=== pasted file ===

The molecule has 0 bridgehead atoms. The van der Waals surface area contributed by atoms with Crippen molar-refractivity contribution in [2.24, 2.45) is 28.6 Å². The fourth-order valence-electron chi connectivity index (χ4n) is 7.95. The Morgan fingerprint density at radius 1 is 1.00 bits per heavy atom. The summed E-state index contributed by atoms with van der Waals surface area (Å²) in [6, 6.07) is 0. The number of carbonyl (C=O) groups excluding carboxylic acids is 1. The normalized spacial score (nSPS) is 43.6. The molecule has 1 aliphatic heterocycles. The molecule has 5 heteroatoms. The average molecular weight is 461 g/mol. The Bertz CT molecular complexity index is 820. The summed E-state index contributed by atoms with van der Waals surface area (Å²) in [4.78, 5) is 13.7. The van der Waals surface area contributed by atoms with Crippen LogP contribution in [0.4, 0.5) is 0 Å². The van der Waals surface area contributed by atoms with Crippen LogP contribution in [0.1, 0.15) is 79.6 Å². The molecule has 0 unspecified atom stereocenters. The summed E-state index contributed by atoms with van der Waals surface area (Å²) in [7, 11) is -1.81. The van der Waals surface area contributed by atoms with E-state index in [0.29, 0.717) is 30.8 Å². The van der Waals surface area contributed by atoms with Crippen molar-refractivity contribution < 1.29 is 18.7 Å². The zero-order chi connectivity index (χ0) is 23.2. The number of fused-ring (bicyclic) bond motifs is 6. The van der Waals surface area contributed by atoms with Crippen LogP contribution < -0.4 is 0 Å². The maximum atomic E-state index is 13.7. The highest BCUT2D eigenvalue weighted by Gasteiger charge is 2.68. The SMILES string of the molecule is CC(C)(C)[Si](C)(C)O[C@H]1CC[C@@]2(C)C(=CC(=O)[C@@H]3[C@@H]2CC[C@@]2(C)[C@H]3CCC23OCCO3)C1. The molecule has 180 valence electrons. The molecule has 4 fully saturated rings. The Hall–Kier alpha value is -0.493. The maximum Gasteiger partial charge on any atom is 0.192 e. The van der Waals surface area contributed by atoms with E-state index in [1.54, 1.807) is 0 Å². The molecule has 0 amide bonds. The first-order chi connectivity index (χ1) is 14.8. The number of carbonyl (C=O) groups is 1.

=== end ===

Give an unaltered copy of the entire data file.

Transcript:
The molecule has 0 bridgehead atoms. The van der Waals surface area contributed by atoms with Crippen molar-refractivity contribution in [2.24, 2.45) is 28.6 Å². The fourth-order valence-electron chi connectivity index (χ4n) is 7.95. The Morgan fingerprint density at radius 1 is 1.00 bits per heavy atom. The summed E-state index contributed by atoms with van der Waals surface area (Å²) in [6, 6.07) is 0. The number of carbonyl (C=O) groups excluding carboxylic acids is 1. The normalized spacial score (nSPS) is 43.6. The molecule has 1 aliphatic heterocycles. The molecule has 5 heteroatoms. The average molecular weight is 461 g/mol. The Bertz CT molecular complexity index is 820. The summed E-state index contributed by atoms with van der Waals surface area (Å²) in [4.78, 5) is 13.7. The van der Waals surface area contributed by atoms with Crippen LogP contribution in [0.4, 0.5) is 0 Å². The van der Waals surface area contributed by atoms with Crippen LogP contribution in [0.1, 0.15) is 79.6 Å². The molecule has 0 unspecified atom stereocenters. The summed E-state index contributed by atoms with van der Waals surface area (Å²) in [7, 11) is -1.81. The van der Waals surface area contributed by atoms with E-state index in [0.29, 0.717) is 30.8 Å². The van der Waals surface area contributed by atoms with Crippen molar-refractivity contribution < 1.29 is 18.7 Å². The zero-order chi connectivity index (χ0) is 23.2. The number of fused-ring (bicyclic) bond motifs is 6. The van der Waals surface area contributed by atoms with Crippen LogP contribution < -0.4 is 0 Å². The maximum atomic E-state index is 13.7. The highest BCUT2D eigenvalue weighted by Gasteiger charge is 2.68. The SMILES string of the molecule is CC(C)(C)[Si](C)(C)O[C@H]1CC[C@@]2(C)C(=CC(=O)[C@@H]3[C@@H]2CC[C@@]2(C)[C@H]3CCC23OCCO3)C1. The molecule has 180 valence electrons. The molecule has 4 fully saturated rings. The Hall–Kier alpha value is -0.493. The maximum Gasteiger partial charge on any atom is 0.192 e. The van der Waals surface area contributed by atoms with E-state index in [1.54, 1.807) is 0 Å². The molecule has 0 amide bonds. The first-order chi connectivity index (χ1) is 14.8. The number of carbonyl (C=O) groups is 1.